Tuesday, December 6, 2011

Giving a Little Bit Back

Tonight, a group of singers from Reagle Music Theater are dressing up in our Victorian garb and going caroling. But this isn’t just any caroling outing. This is a very special gift of caroling, because we are caroling at a hospice facility. (http://www.parmenter.org/hospice.cfm)

Those of you who know me personally know that both my parents were served by hospice care at the end of their lives. In my dad’s case, he had hospice nurses caring for him at home for several months; in my mom’s case, she lived at an inpatient hospice facility for about a week. In both cases, the workers we met were unbelievably caring, compassionate, and helpful to not only the patient, but to the family. They offered us support and understanding. They made all the difference in the world in incredibly difficult circumstances. And with my dad passing away in September and my mom passing away in April, we had some time to process our grief before the holiday season arrived. I can only imagine how much more difficult it must be for families that have a loved one in hospice during the Christmas season.

How does someone “celebrate” what they know will be their last Christmas? How does a family celebrate the holiday knowing the grief that is soon to follow? Giving presents isn’t really appropriate. Most hospice patients are ill enough that they can’t enjoy a special meal or edible treat. Many of them are in too much pain or too semiconscious to even appreciate conversations with family. But nearly all of them can hear and enjoy music. And most of them know Christmas carols from their earliest childhood and associate them with happy memories of family celebrations. So hearing Christmas carols is one gift that we can give both patients and their families that is a way for them to celebrate the holiday one last time, something that can be a happy memory for them of their final Christmas with their loved one.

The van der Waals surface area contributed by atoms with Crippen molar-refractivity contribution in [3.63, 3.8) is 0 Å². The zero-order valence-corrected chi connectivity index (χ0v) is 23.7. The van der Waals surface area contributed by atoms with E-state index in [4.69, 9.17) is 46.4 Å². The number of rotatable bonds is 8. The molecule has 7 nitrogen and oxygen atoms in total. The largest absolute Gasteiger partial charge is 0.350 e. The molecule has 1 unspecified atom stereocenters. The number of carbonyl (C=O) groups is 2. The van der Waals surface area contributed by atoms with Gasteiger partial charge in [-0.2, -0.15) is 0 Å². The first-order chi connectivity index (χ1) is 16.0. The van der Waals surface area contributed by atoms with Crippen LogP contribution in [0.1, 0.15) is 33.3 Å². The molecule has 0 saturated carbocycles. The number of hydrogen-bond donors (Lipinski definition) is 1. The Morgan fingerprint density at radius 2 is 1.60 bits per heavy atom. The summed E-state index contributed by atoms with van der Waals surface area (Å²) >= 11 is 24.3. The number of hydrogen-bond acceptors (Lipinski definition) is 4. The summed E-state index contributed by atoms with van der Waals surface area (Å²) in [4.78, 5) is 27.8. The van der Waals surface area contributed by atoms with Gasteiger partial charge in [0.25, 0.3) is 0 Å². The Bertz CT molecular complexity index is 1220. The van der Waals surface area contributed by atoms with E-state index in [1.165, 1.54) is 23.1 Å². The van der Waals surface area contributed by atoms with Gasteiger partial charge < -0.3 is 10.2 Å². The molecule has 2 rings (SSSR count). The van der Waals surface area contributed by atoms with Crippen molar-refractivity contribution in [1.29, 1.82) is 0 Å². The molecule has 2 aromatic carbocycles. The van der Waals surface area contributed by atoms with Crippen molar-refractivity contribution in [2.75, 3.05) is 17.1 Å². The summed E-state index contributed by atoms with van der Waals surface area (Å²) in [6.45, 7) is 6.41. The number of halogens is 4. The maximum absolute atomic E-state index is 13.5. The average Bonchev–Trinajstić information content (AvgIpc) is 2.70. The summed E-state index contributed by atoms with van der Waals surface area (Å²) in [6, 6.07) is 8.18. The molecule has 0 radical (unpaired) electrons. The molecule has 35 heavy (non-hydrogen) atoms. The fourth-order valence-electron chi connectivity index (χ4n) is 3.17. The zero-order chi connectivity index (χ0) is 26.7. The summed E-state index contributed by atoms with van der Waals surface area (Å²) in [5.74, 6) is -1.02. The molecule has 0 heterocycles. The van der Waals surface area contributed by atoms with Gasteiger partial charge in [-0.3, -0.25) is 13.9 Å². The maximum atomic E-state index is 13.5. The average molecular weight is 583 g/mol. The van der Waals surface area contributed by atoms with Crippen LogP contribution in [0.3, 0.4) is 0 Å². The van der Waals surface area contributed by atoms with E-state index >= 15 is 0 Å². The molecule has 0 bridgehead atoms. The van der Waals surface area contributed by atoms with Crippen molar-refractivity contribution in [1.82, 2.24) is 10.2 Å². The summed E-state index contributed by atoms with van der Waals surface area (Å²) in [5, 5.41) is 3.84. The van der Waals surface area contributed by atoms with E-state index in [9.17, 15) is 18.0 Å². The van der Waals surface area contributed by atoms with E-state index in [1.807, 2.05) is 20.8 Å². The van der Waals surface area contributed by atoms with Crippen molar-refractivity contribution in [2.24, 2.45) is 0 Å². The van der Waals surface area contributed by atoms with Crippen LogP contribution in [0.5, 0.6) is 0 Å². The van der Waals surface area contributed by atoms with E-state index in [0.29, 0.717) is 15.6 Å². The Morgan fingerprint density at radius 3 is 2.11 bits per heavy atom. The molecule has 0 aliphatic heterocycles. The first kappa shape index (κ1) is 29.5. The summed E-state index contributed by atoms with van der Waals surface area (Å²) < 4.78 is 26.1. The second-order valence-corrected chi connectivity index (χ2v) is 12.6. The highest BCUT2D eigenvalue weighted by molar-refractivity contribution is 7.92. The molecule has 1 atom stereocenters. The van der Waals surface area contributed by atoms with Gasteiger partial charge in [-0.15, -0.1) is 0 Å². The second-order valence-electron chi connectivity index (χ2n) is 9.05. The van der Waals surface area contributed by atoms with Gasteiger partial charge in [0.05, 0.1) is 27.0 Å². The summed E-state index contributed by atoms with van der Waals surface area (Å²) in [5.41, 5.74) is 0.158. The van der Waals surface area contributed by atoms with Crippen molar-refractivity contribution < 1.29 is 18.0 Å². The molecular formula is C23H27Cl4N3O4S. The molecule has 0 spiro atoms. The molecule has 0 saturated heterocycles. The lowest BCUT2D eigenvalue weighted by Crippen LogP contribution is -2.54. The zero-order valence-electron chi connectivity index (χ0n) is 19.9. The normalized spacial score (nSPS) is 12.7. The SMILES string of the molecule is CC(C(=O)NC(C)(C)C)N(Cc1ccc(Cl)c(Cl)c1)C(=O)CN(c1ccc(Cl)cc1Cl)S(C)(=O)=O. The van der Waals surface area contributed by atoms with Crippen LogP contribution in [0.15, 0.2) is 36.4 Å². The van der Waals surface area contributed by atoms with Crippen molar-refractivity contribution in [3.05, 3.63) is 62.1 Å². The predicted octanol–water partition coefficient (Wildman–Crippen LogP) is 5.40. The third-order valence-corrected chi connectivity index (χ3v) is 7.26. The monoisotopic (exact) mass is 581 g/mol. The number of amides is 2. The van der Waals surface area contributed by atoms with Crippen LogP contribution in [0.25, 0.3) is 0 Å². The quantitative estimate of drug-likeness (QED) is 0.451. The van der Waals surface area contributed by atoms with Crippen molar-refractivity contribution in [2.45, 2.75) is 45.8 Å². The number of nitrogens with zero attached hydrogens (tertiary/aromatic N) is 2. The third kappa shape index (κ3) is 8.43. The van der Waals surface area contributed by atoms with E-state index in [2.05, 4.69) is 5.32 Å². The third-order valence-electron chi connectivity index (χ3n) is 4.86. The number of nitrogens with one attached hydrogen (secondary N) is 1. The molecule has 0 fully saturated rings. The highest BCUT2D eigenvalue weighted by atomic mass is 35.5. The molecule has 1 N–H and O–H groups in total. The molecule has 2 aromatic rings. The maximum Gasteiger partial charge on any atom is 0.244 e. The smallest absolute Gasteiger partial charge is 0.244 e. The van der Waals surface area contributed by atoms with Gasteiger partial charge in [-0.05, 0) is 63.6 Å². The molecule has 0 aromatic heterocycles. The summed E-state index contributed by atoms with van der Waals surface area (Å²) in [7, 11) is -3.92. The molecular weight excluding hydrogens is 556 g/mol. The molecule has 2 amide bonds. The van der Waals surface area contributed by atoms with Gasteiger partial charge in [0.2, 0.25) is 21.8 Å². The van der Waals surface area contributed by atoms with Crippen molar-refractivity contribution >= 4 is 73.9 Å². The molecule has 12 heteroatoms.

Both of my kids were up in the middle of the night last night and I’m sure by the time this evening rolls around I’ll be pretty tired. But knowing that I might be bringing a small bit of joy into the lives of some people who are struggling to find joy in this usually joyous season is enough to motivate me to get going and do it. And when I get home, I’ll give my little angels (and my big angel, too) an extra-tight squeeze and an extra-long kiss, in thankfulness and joy that they are healthy, happy, and home, and I’ll say an extra prayer for all of those whose loved ones are none of those things.

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